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3

You have four primary partitions and want to add a fifth... and you can't just redeclare them extended/logical because those need an extra sector for each partition. Also GPT has a backup at the end of the disk so if you ever lost a partition table to MSDOS and had to resort to TestDisk, with GPT you might be able to do without. grub on BIOS system with ...


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It is by design that the kernel tells userspace utilities that a file operation completed successfully while the caches are buffered. Try editing /etc/hdparm.conf to disable write caching with the option write_cache = off. However this will reduce performance, and it is usually preferred to use sync if you want to ensure write buffers are flushed to disk.


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"ICRC error" means that data was corrupted during the transfer; given the age of your drive, the most likely cause is a bad cable. All told the possible causes seem to be: a bad cable (try re-seating your cable, and changing it if that doesn't fix things); a bad chipset (unlikely if your motherboard isn't very old); a bad drive. If you get to the last ...


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I'm not sure that you can get all of this information from the ext4 driver, because it does not responsible for the disk sectors and other disk geometry, but block device layer sub-sytem in the Linux kernel. I don't see one way to get all information in which you are interesting, because as I see you are in teresting as in low-level stuff and also in high ...


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You need kernel level tracing to achieve that. There is a large number of tools available to do it with various levels of features, usability and stability including sysdig, ftrace, perf, dtrace4linux, ktap, systemtap and others. You might start with tpoint which, being based on ftrace, shouldn't need anything to be installed (outside the script itself), ...


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Your question is unclear. If you want raw disk I/O profiling (then file system is irrelevant, and you want also to measure swap disk IO) you might have to configure or patch the kernel (I don't know how). Perhaps running Linux thru an hypervisor (like xen) might help. Look also into oprofile On the other hand, if you are interested by file system activity, ...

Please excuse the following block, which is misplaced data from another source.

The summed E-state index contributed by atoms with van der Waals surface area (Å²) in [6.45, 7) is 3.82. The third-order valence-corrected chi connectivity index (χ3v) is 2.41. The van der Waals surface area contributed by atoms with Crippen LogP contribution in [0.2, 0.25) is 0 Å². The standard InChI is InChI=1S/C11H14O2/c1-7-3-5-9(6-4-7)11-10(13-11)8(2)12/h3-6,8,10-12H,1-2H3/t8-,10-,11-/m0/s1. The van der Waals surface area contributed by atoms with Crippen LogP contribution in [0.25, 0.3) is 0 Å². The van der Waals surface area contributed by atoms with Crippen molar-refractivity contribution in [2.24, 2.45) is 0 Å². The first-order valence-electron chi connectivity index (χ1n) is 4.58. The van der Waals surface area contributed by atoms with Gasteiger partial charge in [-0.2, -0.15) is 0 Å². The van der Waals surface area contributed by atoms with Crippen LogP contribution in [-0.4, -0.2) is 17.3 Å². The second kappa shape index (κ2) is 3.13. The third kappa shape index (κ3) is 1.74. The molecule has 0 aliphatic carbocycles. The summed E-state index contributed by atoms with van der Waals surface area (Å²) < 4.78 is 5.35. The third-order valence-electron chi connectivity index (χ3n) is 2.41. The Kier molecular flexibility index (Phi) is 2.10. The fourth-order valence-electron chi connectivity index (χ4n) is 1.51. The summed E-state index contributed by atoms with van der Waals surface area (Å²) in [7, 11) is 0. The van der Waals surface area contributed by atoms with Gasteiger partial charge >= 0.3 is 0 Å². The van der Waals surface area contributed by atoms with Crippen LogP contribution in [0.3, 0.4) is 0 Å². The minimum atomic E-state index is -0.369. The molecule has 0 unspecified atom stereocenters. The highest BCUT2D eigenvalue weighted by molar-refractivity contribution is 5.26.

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GETGEO returns bios drive geometry, which is obsolete. IDENTITY returns the raw ATA device identification sector. You shouldn't use either one. Instead, simply read from the files /sys/block/sda/size and /sys/block/sda/queue/hw_sector_size. The former gives the size in "sectors" as if the sector size were 512 bytes, even if it isn't, and the latter gives the ...


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It depends upon the hardware connection between the disk drive and the computer. But if it is an USB 2, indeed it would be slow (whatever OS you use). The alternative could be to add a new hardware SATA drive, or to repartition your existing internal drive (to have some space for your Linux system). Perhaps you could repartition (& shrink the existing ...


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NTFS is a proprietary file system (MS). Everything ntfs-3g is able to do was achieved by reverse engineering. Considering the above, I would not expect a proprietary file system to be as fast as an open file system (under linux). Now, if NTFS should be only 20% slower than ext4 (instead of 50%) in your case, i do not know, but i'm sure you can have a clean ...


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As I commented (and for obvious performance reasons) the kernel is using a page cache. So this is a feature, not a problem. See http://linuxatemyram.com/ for more. You could (but I don't recommend doing that) using some mount options (to disable, or lower the use of, the page cache), and you need to umount any device (e.g. an USB key) before unpluggging or ...


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Mount /dev/md2 first as something like /srv/DataNew, run a 1st round of copy as root (actually I'd suggest rsync, IMHO it's better for this kind of job): rsync -a --delete /srv/Data/ /srv/DataNew Optionally you can re-run the cmd - the 2nd execution should be faster (rsync is capable of skipping files already copied and up2date) and will give you a rough ...


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In a word, yes. More specifically, you need to mount the new array somewhere else ( can't mount two things in the same place ), copy the files, unmount both, then set your system to mount the new raid in that location ( edit /etc/fstab ).


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I successfully achieved converting MBR to GPT, but used two extra (new) disks for safety reasons. Note that I'm using Debian in combination with the GRUB bootloader. With my setup, which simply has a Linux partition and a swap partition, the procedure is roughly as following. First, make a full backup: use the first extra disk to make a full backup of ...


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In my Alpine Linux Partition scripts I use: check_scheme() { fdisk -l $1 |grep "Disklabel type:" |awk '{ print $3 }' }



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